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Phytophthora ramorum and Phytophthora kernoviae in Scotland: status report

This paper sets out the history of these diseases in Scotland, the current situation and the actions being taken to control them.


1. Background

History

P. ramorum was identified in 2000 as the pathogen responsible for the sudden death of oak trees in California and Oregon and for dieback of rhododendron nursery stock in The Netherlands and Germany, both of which had been observed since the early 1990s. It has since been found in the nursery trade and the wider environment in Europe. It was first found in GB in the nursery trade in 2002.

P. ramorum is regulated under EU emergency measures (2002/757/EC) to prevent its spread. This is implemented in national legislation through the Plant Health ( Phytophthora ramorum) (Scotland) Order 2004 and the Plant Health (Forestry) ( Phytophthora ramorum) (Great Britain) Order 2004.

In 2009, P. ramorum was found infecting Japanese larch ( Larix kaempferi) in south west England and outbreaks were found in Wales, Northern Ireland and the Republic of Ireland in 2010. In late 2010 a small infection was also detected on Japanese larch in Scotland. Information on outbreaks, biology and epidemiology of the pathogen and measures are available on the Forestry Commission web site (see section 8).

P. kernoviae was first discovered in Cornwall 2003 during inspections for P. ramorum (EPPO, 2013). P. kernoviae has also been identified in New Zealand and was found in Ireland in 2008. There has been very little spread outwith GB and it is rarely found in nursery stock. There is no specific EU legislation dealing with P. kernoviae, but in GB the same measures have been taken against it as are required for P. ramorum.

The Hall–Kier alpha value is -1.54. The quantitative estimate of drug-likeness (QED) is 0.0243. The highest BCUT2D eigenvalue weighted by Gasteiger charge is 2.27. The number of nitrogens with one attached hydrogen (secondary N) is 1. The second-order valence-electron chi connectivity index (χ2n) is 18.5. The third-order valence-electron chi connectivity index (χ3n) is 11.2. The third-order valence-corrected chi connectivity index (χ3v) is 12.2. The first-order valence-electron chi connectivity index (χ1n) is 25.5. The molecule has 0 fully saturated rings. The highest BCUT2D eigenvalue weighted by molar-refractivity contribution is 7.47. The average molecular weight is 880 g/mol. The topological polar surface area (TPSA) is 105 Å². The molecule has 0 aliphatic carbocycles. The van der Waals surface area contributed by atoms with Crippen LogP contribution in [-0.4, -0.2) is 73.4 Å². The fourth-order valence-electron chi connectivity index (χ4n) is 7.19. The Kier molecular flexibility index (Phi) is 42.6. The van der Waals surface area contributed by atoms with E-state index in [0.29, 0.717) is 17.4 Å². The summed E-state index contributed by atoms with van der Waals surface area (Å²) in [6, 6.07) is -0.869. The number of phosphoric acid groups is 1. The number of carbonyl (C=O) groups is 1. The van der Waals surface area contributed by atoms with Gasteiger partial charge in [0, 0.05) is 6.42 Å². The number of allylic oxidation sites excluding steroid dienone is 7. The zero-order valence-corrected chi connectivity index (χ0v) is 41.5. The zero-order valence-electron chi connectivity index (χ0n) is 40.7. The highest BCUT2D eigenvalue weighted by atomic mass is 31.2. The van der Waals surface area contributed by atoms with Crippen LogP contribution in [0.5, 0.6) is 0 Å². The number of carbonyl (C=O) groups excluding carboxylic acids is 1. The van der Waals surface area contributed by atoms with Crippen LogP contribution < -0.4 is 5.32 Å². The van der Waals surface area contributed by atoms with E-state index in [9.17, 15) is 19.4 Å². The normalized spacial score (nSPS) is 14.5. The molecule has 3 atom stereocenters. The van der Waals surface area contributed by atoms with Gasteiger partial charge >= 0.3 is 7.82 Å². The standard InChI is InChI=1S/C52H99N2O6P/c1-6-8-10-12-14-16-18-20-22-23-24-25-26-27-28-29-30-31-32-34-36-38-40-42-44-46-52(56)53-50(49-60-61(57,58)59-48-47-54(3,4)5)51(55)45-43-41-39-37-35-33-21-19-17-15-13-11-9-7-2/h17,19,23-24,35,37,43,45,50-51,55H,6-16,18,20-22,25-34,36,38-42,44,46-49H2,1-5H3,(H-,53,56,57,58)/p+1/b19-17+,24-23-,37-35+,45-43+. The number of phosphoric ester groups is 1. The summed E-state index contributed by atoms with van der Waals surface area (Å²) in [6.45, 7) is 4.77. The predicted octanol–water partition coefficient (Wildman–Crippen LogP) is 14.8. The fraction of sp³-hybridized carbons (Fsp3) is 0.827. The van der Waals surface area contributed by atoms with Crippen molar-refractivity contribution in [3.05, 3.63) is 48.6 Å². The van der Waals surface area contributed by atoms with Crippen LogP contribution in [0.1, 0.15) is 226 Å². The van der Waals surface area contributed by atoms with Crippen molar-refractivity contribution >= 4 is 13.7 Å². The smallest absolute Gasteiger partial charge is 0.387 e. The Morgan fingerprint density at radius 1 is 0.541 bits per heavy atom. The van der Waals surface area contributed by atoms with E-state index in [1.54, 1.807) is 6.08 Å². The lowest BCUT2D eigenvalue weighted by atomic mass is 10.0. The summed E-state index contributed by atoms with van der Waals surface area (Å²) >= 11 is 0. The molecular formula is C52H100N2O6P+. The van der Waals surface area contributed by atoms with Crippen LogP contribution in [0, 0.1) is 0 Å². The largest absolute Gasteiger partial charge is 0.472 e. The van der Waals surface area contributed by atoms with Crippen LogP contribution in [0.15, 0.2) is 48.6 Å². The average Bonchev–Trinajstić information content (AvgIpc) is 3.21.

Biology

Both pathogens cause leaf blights and dieback on a wide range of shrub hosts and some trees, and bleeding bark cankers on certain tree hosts. They spread by producing spores which can be dispersed to other plants by water (rain-splash, irrigation, wind-blown rain or fog) or in soil or plant debris moved on footwear or vehicles. Movement of infected plants is a significant source of long-distance spread. Both pathogens can also persist for several years in soil and plant debris, infecting re-growth or replacement plants.

There are no currently available chemical treatments which can reliably kill P. ramorum or P. kernoviae, although some fungicides can reduce symptoms and sporulation. For this reason the use of fungicides is prohibited in nurseries where infection is found, to ensure that symptoms are not masked and infected plants can be identified. Eradication requires removal and secure disposal or burning of all infected plants, monitoring of regrowth and replacement with non-susceptible species. However, in established gardens, parks etc. the use of fungicides could be used to reduce inoculum or to protect valuable specimens.

The amount of spores produced varies between host plants. In most cases, spores are not produced on bark cankers, only on leaves. Rhododendron ponticum is one of the most significant sporulators in GB and until 2009 was a major source of spread, but generally limited to a few metres. Japanese larch, however, is an even more prolific sporulator of P. ramorum (and potentially at much greater height) as R. ponticum and evidence suggests it can sometimes be aerially dispersed up to 50 km or more.

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